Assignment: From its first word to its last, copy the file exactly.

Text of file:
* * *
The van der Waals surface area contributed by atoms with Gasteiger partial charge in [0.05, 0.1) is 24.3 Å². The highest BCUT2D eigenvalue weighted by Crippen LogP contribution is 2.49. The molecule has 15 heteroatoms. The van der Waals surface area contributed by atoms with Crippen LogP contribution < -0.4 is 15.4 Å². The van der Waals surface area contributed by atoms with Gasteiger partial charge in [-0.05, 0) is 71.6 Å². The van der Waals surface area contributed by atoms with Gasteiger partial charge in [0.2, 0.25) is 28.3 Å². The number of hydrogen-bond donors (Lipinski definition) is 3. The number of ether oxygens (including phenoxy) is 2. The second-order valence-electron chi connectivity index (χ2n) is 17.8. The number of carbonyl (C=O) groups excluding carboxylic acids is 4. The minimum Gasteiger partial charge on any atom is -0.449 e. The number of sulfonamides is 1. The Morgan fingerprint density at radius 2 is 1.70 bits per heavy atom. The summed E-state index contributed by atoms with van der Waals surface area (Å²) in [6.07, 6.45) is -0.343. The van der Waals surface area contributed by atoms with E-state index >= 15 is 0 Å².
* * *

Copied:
The van der Waals surface area contributed by atoms with Gasteiger partial charge in [0.05, 0.1) is 24.3 Å². The highest BCUT2D eigenvalue weighted by Crippen LogP contribution is 2.49. The molecule has 15 heteroatoms. The van der Waals surface area contributed by atoms with Crippen LogP contribution < -0.4 is 15.4 Å². The van der Waals surface area contributed by atoms with Gasteiger partial charge in [-0.05, 0) is 71.6 Å². The van der Waals surface area contributed by atoms with Gasteiger partial charge in [0.2, 0.25) is 28.3 Å². The number of hydrogen-bond donors (Lipinski definition) is 3. The number of ether oxygens (including phenoxy) is 2. The second-order valence-electron chi connectivity index (χ2n) is 17.8. The number of carbonyl (C=O) groups excluding carboxylic acids is 4. The minimum Gasteiger partial charge on any atom is -0.449 e. The number of sulfonamides is 1. The Morgan fingerprint density at radius 2 is 1.70 bits per heavy atom. The summed E-state index contributed by atoms with van der Waals surface area (Å²) in [6.07, 6.45) is -0.343. The van der Waals surface area contributed by atoms with E-state index >= 15 is 0 Å².